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Lose the battle, win the war?

A win for the mandate may prove to be a loss for federal power.

Jonathan H. Adler is the Johan Verheij Memorial Professor of Law and Director of the Center for Business Law and Regulation at the Case Western Reserve University School of Law.

For those who opposed the individual mandate and hoped to see the entire Patient Protection and Affordable Care Act struck down, today’s Supreme Court decision is a disappointment.  Yet for those who hoped the Court would reaffirm that the Constitution creates a federal government of limited and enumerated powers and that it is the responsibility of the Court to enforce such limits, there is much to like in today’s decision.  While the Court upheld the PPACA, it reaffirmed the foundational principles of the nation’s constitutional structure and confirmed that the federalism decisions of the Rehnquist Court were not aberrations.  In a very real sense, proponents of federalism may have lost the battle, but won the war.

The opening of Chief Justice Roberts’ opinion for the Court is a clear and forceful restatement of the notion that the enumeration of powers in Article I is meant to limit the federal government.  This limitation, Roberts notes for the Court, is no less important for the preservation of individual liberty than the Bill of Rights.  This opening section effectively repudiates the notion, briefly embraced by the Court in Garcia v. San Antonio Metropolitan Transit Authority, that the primary safeguards against federal overreach are political.  It has been quite some time since these principles attracted such broad agreement on the Court.  Though the Chief Justice upholds the individual mandate as an exercise of the taxing power, this provides insulation against the exercise of such powers in the future. Never again will Congress be able to pretend that a penalty of this sort is anything but a tax.  As a consequence, such measures will only be adopted when they are truly supported by the people.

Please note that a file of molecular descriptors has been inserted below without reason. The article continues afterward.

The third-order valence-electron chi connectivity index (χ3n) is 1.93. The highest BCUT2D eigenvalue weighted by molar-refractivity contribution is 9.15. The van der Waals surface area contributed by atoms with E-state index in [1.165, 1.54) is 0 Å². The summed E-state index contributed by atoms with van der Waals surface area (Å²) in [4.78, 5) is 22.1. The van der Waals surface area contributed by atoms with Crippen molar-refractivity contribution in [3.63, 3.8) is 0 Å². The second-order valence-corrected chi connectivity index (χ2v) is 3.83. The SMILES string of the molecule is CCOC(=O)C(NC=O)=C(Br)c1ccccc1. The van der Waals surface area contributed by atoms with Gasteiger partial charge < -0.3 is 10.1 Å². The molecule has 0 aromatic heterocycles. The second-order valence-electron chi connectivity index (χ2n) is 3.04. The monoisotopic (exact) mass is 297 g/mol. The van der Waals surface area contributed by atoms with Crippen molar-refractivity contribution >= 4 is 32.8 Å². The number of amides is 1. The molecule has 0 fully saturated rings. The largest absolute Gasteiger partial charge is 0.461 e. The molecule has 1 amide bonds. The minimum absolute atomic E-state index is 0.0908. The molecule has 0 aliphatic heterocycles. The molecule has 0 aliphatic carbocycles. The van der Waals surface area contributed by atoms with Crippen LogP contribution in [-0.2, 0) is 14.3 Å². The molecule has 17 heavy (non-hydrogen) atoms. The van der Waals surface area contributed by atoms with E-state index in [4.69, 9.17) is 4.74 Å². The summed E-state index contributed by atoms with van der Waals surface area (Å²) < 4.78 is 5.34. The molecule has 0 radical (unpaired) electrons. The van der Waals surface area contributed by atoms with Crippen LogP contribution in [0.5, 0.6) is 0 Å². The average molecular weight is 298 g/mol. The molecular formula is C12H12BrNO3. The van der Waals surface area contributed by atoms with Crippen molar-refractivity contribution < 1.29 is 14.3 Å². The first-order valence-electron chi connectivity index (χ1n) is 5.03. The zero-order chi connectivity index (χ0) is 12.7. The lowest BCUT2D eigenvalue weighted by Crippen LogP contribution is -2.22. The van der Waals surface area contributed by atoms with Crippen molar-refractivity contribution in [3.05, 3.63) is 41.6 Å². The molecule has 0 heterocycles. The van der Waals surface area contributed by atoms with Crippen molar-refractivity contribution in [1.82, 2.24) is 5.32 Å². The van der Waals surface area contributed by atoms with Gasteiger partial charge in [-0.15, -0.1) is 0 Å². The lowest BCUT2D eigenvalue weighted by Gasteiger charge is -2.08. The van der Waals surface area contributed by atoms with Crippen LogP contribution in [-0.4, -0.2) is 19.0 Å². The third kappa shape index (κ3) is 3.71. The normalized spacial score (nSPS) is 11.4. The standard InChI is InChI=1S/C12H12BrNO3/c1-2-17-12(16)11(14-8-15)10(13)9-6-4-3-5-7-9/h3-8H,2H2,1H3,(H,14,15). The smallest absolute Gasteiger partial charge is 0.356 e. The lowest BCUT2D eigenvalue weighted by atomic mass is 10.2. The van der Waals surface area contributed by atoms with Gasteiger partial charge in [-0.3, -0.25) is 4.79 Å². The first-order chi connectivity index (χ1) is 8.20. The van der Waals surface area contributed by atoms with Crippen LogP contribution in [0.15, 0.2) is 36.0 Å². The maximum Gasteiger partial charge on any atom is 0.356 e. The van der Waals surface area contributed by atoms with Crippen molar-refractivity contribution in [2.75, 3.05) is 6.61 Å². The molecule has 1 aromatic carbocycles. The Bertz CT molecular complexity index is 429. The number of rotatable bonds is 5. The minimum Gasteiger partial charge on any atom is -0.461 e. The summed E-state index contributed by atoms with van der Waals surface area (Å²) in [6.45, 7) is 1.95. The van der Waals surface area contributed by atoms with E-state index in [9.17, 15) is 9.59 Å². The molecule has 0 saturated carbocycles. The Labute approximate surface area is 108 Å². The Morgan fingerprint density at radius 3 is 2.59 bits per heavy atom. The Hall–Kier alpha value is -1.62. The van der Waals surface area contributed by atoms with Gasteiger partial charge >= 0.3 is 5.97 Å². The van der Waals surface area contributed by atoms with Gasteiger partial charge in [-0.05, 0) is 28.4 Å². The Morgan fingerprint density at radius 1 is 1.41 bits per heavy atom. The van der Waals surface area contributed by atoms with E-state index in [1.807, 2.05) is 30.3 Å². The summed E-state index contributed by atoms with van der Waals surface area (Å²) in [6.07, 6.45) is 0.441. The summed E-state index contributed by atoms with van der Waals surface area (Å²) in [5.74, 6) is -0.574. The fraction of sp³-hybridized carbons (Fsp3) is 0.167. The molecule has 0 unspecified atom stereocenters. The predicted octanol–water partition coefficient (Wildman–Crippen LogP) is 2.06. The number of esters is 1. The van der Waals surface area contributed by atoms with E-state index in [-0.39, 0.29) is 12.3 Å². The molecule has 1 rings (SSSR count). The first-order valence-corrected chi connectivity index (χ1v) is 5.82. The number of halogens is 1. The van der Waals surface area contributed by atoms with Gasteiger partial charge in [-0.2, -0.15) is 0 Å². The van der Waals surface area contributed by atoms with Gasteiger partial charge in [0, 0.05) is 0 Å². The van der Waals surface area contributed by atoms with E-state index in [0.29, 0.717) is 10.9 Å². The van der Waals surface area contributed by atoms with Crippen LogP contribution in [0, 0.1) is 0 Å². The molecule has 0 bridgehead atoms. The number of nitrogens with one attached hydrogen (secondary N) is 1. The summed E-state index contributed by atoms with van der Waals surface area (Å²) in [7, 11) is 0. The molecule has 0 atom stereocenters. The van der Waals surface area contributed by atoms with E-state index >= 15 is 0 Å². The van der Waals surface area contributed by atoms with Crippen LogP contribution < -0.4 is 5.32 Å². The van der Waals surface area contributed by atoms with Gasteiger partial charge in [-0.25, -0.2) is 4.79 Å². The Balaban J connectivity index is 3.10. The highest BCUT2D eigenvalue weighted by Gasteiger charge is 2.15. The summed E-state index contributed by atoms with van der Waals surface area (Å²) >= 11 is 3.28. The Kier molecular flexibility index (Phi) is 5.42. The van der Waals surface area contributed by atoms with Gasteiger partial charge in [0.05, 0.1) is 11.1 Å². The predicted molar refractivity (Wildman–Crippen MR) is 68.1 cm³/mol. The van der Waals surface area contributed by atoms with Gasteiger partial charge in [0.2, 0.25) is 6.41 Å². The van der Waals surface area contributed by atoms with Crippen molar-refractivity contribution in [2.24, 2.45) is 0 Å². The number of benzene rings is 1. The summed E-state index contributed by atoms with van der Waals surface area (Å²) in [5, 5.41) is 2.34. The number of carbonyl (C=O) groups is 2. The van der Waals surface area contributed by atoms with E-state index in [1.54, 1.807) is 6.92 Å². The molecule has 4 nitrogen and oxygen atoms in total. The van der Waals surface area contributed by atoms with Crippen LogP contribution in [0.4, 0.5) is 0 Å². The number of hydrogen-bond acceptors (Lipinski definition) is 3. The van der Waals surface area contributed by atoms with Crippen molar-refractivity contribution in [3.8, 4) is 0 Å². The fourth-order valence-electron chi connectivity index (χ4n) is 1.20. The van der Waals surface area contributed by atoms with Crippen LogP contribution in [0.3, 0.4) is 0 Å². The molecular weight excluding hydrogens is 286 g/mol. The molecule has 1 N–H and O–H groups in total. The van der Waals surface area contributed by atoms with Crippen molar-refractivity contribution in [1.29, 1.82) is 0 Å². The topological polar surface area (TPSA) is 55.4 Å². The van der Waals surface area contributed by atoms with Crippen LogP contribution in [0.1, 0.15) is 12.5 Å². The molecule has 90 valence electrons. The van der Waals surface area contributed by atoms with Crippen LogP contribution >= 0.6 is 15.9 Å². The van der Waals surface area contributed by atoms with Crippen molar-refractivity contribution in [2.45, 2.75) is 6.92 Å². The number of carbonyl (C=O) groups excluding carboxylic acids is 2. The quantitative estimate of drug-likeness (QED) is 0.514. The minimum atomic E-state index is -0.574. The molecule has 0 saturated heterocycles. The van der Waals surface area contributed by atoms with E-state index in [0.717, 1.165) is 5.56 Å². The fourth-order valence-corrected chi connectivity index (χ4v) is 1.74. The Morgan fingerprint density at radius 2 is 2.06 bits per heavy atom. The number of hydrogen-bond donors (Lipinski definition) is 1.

It would be tempting to read the Chief Justice’s discussions of the Commerce and Necessary and Proper Clauses as mere dicta.  It would also be wrong, as these analyses form an essential predicate to his ultimate conclusion that the mandate could be upheld as a tax.  As the entire Court accepts, the most natural reading of the minimum coverage provision is as an economic mandate adopted pursuant to the Commerce Clause.  It is only after rejecting the possibility that the mandate could be justified in this manner that the Chief returns to the text to see if it is susceptible to an alternative construction.  Thus, the only reason the Chief Justice even considers whether the mandate could be considered a tax, the statutory text notwithstanding, is because of his prior conclusion on the Commerce and Necessary and Proper Clauses.  Thus this decision provides five firm votes for meaningful limits on the most expansive of Congress’ powers.